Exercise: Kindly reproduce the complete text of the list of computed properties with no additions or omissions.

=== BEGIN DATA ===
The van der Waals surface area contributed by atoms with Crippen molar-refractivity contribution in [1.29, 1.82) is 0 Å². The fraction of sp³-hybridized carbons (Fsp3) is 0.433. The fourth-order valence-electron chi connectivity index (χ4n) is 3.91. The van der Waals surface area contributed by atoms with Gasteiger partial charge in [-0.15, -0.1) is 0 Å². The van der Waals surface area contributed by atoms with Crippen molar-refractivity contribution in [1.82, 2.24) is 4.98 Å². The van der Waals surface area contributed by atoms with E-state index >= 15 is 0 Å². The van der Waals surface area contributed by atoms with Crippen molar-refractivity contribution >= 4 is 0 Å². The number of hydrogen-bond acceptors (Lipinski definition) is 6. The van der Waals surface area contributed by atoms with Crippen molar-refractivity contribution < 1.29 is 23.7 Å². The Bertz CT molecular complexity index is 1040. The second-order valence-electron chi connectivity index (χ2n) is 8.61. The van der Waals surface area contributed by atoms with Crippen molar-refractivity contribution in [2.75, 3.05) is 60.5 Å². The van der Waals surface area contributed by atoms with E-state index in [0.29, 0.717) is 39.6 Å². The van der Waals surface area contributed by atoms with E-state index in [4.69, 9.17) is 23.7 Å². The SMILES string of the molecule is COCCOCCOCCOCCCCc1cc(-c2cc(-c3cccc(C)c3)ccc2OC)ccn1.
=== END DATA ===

The van der Waals surface area contributed by atoms with Crippen molar-refractivity contribution in [1.29, 1.82) is 0 Å². The fraction of sp³-hybridized carbons (Fsp3) is 0.433. The fourth-order valence-electron chi connectivity index (χ4n) is 3.91. The van der Waals surface area contributed by atoms with Gasteiger partial charge in [-0.15, -0.1) is 0 Å². The van der Waals surface area contributed by atoms with Crippen molar-refractivity contribution in [1.82, 2.24) is 4.98 Å². The van der Waals surface area contributed by atoms with E-state index >= 15 is 0 Å². The van der Waals surface area contributed by atoms with Crippen molar-refractivity contribution >= 4 is 0 Å². The number of hydrogen-bond acceptors (Lipinski definition) is 6. The van der Waals surface area contributed by atoms with Crippen molar-refractivity contribution < 1.29 is 23.7 Å². The Bertz CT molecular complexity index is 1040. The second-order valence-electron chi connectivity index (χ2n) is 8.61. The van der Waals surface area contributed by atoms with Crippen molar-refractivity contribution in [2.75, 3.05) is 60.5 Å². The van der Waals surface area contributed by atoms with E-state index in [0.29, 0.717) is 39.6 Å². The van der Waals surface area contributed by atoms with E-state index in [4.69, 9.17) is 23.7 Å². The SMILES string of the molecule is COCCOCCOCCOCCCCc1cc(-c2cc(-c3cccc(C)c3)ccc2OC)ccn1.